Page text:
The Hermitage in spring
The drive from home is only an hour to the
hermitage. It is farther up the foothills leaning
closer to the granite of the Sierras. It is early
May and the hard rains of winter have barely
Every day the grass seems to grow by inches now
that the sun warms the earth. The broken limbs of
trees that crashed down in the cold winds are
drying out. The rock walls of the garden are being
repaired where they washed away. Yellow Jackets are
dancing at the windows far to early this year.
People speak now not about the continuing rain, but
a hot summer.
Through the old farm gate and on to the gravel
road that winds along the edge of the valley I look
out in the distance at Bullards Bar Lake
reflecting the deep blue of the sky. This road I
take to the cabin will pace my life twice each day
as I walk it and settle into to the quiet. Stands
of giant pines, fir, oak, ceder and madrone plot
the land before me.
The cabin sits up tight at the end of a ravine;
hand made from wood milled from the trees it stands
in. A peaked ceiling gives the one room breathing
space. Wide windows on every wall let in the woods
that surround me. The walk up and down to the goat
pasture is almost perpendicular causing heavy
breathing on every climb up.
To be alone in the woods for a period of time is
both an inviting and mysterious choice. It comes
for me from some deep hunger to feel something I
have not touched for a long time. We give over our
lives to schedules, activities, people and
responsibilities forgetting how to respond from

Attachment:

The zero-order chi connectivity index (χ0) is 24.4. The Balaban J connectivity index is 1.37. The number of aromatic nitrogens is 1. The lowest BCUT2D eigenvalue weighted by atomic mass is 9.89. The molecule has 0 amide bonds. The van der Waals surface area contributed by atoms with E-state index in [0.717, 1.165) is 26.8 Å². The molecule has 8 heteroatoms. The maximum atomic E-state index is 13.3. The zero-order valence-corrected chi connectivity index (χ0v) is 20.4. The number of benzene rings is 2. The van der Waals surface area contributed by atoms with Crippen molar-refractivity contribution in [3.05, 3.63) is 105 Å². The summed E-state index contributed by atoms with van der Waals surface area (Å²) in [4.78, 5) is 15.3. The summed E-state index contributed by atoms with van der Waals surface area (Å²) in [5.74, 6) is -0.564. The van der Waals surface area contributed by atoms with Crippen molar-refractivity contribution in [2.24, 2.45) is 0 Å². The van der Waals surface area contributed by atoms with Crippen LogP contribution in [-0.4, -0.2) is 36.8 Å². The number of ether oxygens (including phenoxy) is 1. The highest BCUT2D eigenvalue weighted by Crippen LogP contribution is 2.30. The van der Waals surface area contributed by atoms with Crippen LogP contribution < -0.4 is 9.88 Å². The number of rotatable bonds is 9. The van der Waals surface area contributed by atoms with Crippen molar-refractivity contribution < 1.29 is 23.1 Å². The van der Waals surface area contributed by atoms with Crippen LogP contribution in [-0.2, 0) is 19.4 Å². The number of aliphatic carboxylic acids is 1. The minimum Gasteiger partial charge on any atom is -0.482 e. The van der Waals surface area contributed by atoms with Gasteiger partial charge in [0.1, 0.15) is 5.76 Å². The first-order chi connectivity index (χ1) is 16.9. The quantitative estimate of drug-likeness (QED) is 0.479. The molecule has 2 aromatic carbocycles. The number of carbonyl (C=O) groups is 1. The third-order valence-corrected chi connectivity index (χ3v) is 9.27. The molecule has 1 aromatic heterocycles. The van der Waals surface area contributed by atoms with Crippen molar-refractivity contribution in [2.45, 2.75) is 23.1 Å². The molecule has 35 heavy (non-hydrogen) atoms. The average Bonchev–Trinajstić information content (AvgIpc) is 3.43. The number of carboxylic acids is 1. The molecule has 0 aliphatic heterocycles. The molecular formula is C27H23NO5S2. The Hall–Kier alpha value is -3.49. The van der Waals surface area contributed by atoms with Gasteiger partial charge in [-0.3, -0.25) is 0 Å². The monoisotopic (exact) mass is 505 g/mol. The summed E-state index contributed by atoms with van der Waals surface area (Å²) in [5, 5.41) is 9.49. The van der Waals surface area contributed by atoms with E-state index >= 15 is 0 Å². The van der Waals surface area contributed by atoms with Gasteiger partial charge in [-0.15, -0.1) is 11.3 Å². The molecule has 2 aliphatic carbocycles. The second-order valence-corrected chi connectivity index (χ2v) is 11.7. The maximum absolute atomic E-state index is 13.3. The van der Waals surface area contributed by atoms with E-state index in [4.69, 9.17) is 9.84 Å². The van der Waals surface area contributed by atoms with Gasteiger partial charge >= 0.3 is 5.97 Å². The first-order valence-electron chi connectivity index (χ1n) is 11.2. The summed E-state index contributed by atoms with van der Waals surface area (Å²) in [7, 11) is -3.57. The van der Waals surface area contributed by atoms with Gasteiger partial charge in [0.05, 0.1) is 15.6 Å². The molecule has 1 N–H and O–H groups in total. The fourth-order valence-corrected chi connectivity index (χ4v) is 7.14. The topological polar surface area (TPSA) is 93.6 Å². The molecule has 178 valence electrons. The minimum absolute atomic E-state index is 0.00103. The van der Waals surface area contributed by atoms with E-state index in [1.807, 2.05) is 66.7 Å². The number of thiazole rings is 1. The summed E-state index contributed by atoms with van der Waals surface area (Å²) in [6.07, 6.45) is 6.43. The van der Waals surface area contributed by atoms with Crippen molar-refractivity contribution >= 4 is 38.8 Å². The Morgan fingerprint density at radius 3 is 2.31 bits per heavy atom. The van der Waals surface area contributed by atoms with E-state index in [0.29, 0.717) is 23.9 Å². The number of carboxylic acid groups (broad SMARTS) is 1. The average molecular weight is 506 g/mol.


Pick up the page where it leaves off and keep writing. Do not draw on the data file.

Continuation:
what we naturally feel. We lose the rhythm of our
bodies, the softness of our heart, the many changes
of light and the sounds of birds during the day,
the blossoming of flowers from one day to the next
and the moon coming full at two in the morning.
Remember the line from Thoreau, I went to the
woods . . . and see if I could not learn what it
had to teach . . .
So I am here to learn. I get up early and sit
for a while, I do yoga and take a long walk through
the woods and meadows. I have things to
contemplate, but mostly I try to just be with what
the senses of the body give me. I read and sit and
practice my circular breath on the didgeridoo. I
write and inquire and look out the windows into the
woods and then walk again and sit some more and go
to sleep. And do it all over again each day.
Sometimes the order of things gets switched around,
but I dont mind much. The day takes care of
The real work if there is any is a strange
mixture of watching both the inside and outside at
the same time. What I most notice is gratitude. I
have to jump start it sometimes to really feel it,
but it is easy here with this beauty all around.